A Workhorse To Put Itself Out To Pasture

Thematic Exposition On Marxist Principles & The Tyranny Of The Dollar; A Heartbreaking Collection Of Stories & Darwinism Extrapolated To The 9-5 World

Photograph Courtesy Of: FOX Searchlight Pictures

From that scene on, there is cogent exposition on business/class themes: Marxist principles and the tyrannical despotism of the dollar. People like Fern and her colleagues work their entire lives, from 12 years old to sixties – only for the capitalistic machine to chew them up and spit them out: her friend Linda May only finding $550 in her social-security and contemplating suicide in grizzly burn-alive ways while some hedge-fund manager of white privilege and lucky circumstances parties on a yacht in the bahamas. The problematic inequities of this broken economic system are put under a microscope on the rock-bottom of the ladder by classical preconceptions: people living in their car/van, censoriously viewed by the public as homeless. The roughness of Fern’s lifestyle: bathrooms in buckets, eating where you sh*t, and interior space no larger than a prison cell evokes pity and compassion – juxtaposed with her aloneness by the Christmas time spent in motel/gas-station parking lots a parchment of extreme poverty we wouldn’t want to spend hours in, let alone life. The world is enlivened and made tangible by the immense realism of Nomadland – partially due to its psuedo-doc feel, but in large part thanks to a breathtaking center performance by Frances McDormand. A multi-Oscar winning actress already, she delivers some of her best work: a masterclass of subtle nuance acting & lost art in the modern age of moviemaking.

A Breathtaking Performance

A Masterclass Of Subtle Nuance Acting & Italian Neorealisme Enough To Transcend The Screen & Feel Like A Lost Family Friend

Photograph Courtesy Of: FOX Searchlight Pictures

Able to evoke feelings and translate emotions by the subtlest of facial expression changes and gleans of the eye, McDormand inspires enough realism to let Fern transcend the screen; Fern feels like someone we know – a lost family friend we just haven’t seen in a while, come home. Her portraiture of a late-age blue-collar worker having lost everything in the recession is filled with depth and passion: a journey of self-discovery to find renewal, home, and who she is across natural and part-time work landscapes, and one that also breaks cinematic conventions by its representation of a woman doing the types of hard, unglamorized construction-hat labor typically-ascribed exclusively to men. A free-spirit from the time she was 18 with plenty of demons and shortcomings, Fern is a fascinating character McDormand breathes remarkable life into: one of the best protagonists in the last few years it’s a pleasure to watch on-screen, analyze, and see grow. The rest of the film’s performances are notable as well – a cast I was shocked by in the revelation of parts like Linda May and Bob Wells being self-portrayals by how well they were acted, reverberating the best of Italian Neorealisme practices in there being acting talent to-be-found anywhere, not just in the multi-millions dollar mansions of Hollywood agents on studio-checklists.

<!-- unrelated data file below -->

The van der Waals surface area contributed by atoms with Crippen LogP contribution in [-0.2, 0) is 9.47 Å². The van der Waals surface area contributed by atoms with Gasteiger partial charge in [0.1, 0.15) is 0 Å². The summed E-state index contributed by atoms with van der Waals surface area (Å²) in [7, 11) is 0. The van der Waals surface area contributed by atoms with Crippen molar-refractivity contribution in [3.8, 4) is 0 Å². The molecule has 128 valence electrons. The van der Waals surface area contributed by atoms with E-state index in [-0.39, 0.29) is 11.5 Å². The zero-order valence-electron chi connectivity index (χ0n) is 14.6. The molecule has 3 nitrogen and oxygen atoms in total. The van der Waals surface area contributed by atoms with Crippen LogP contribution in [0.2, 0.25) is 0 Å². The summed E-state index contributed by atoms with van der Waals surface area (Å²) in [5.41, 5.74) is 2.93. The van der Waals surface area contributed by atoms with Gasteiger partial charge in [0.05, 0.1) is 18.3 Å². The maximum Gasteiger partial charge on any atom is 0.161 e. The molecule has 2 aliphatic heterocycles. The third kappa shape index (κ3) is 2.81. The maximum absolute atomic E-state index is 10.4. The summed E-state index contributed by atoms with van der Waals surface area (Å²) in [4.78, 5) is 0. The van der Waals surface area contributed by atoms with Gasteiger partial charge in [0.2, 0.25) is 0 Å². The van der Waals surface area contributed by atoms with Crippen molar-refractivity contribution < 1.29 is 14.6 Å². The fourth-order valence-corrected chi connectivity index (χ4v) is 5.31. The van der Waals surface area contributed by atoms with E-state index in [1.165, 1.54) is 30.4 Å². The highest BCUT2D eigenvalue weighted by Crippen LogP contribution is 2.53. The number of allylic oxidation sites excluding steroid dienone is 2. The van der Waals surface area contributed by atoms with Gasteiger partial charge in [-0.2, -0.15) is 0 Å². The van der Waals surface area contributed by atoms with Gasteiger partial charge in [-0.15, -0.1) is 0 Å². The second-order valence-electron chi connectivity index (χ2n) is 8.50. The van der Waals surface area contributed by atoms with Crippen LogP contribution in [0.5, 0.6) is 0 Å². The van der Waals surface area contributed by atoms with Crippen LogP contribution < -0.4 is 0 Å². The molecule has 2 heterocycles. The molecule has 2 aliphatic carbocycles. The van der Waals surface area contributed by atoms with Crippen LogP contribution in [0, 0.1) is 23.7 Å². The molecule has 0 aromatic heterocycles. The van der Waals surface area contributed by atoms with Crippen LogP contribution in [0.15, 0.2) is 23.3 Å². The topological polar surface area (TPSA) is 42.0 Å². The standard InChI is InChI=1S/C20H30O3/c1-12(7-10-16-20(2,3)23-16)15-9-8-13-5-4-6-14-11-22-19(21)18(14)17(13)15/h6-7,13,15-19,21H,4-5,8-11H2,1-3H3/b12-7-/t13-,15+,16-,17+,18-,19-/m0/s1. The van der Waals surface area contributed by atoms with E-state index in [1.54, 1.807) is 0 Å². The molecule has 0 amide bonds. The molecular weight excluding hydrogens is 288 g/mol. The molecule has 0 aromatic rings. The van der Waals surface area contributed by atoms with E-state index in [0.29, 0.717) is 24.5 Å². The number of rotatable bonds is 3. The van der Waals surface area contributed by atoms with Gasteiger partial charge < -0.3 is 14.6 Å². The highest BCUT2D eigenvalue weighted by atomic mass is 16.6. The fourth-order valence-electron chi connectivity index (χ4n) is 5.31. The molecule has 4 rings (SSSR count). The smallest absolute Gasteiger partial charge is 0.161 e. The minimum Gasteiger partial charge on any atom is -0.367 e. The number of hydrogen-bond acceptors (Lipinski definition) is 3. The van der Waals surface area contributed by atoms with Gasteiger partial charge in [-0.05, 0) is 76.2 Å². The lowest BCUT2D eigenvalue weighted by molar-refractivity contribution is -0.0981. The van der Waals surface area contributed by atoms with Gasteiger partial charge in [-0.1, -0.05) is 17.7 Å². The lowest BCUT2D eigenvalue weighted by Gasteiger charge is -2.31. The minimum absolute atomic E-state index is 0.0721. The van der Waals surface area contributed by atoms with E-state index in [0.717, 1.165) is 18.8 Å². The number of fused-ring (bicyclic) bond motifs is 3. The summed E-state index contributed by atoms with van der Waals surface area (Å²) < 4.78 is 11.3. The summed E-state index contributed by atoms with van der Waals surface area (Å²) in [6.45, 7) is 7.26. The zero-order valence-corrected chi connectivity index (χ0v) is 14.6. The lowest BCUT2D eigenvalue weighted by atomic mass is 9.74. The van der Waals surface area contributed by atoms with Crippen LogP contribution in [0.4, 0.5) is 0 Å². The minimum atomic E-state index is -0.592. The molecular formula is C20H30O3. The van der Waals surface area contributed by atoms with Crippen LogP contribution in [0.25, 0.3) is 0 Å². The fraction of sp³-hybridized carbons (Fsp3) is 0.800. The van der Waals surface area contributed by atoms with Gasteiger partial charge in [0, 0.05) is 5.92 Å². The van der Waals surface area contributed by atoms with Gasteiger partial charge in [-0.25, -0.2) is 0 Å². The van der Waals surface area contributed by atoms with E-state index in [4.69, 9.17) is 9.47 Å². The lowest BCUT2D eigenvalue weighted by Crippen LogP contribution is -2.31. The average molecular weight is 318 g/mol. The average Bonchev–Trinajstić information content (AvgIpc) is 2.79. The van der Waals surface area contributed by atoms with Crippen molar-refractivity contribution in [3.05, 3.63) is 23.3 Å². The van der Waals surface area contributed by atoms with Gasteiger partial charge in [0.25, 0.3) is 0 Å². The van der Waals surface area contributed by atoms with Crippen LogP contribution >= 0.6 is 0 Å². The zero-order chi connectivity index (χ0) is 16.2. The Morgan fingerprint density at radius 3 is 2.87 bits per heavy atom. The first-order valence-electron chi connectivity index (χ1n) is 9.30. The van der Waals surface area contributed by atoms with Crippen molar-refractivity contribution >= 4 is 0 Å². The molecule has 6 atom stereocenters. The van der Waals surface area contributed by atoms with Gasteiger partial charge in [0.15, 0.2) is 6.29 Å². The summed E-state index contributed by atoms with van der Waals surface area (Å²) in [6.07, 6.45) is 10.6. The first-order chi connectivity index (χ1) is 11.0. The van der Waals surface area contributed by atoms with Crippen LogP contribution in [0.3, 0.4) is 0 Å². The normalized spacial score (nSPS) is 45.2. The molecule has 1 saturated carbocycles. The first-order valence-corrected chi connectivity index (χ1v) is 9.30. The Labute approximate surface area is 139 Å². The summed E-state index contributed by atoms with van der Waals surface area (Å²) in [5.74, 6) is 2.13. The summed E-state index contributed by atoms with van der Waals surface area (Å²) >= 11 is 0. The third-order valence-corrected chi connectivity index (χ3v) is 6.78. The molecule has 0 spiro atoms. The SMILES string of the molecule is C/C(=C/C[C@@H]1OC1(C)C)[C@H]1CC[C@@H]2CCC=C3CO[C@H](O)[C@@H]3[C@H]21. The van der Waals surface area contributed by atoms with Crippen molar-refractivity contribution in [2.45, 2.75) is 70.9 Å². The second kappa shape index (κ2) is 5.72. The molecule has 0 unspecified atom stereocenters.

Community (n.) | Home (n.)

A Word Or Something You Carry Inside You? People Brought Together By Age, Loss, Enlightenment, View, & Shared Experience Reframes Nomads Beyond The Esotericism

Photograph Courtesy Of: FOX Searchlight Pictures

The film shatters preconceptions of the esotericism and peculiarity of the nomadic community. We’d be forgiven for having questions: why live in a van or RV over a house? Is it out no option, or choice? Doesn’t one get tired of not having roots and a permanent place to settle, being one with the wind on a never-ending & destination-less adventure? Who are these people? Even the iconography of the name: nomads, evokes imagery of native tribesmen scavenging across the desert plains – as well as no man’s land the film cleverly twists as a title again relevant in its description of places in the middle of nowhere nomads purposely seek out. The movie reframes the community, while giving them a voice: people brought together by age, loss, world outlook, shared experience, and even: enlightenment. The full gamut of backstories can be found: everything from new-orphans to teenagers running away from home to elders on the last frontier of life to loudmouth capitalism-rejectors to corporate VP’s society would classically-view as successful who realized life’s momentary give-and-take by tragedies like their coworker dying 10 days before retirement and never getting to do all the passions he had put off for decades to work and die working. The heartbreaking stories around the fire add depth and definition to the idea – while echoing its foundations in American traditions, being what the first settlers and pioneers did back in the primordial days of Lewis and Clark beyond, modernly-redefined and fixed of one of its only flaws by the presence of a community of like-minded people: loneliness.

‘See You Down The Road’

Depth Of Exposition On The Power Of Grief/Loss: Enough To Paralyze People, Even While On The Road Like Fern Exemplifies

Photograph Courtesy Of: FOX Searchlight Pictures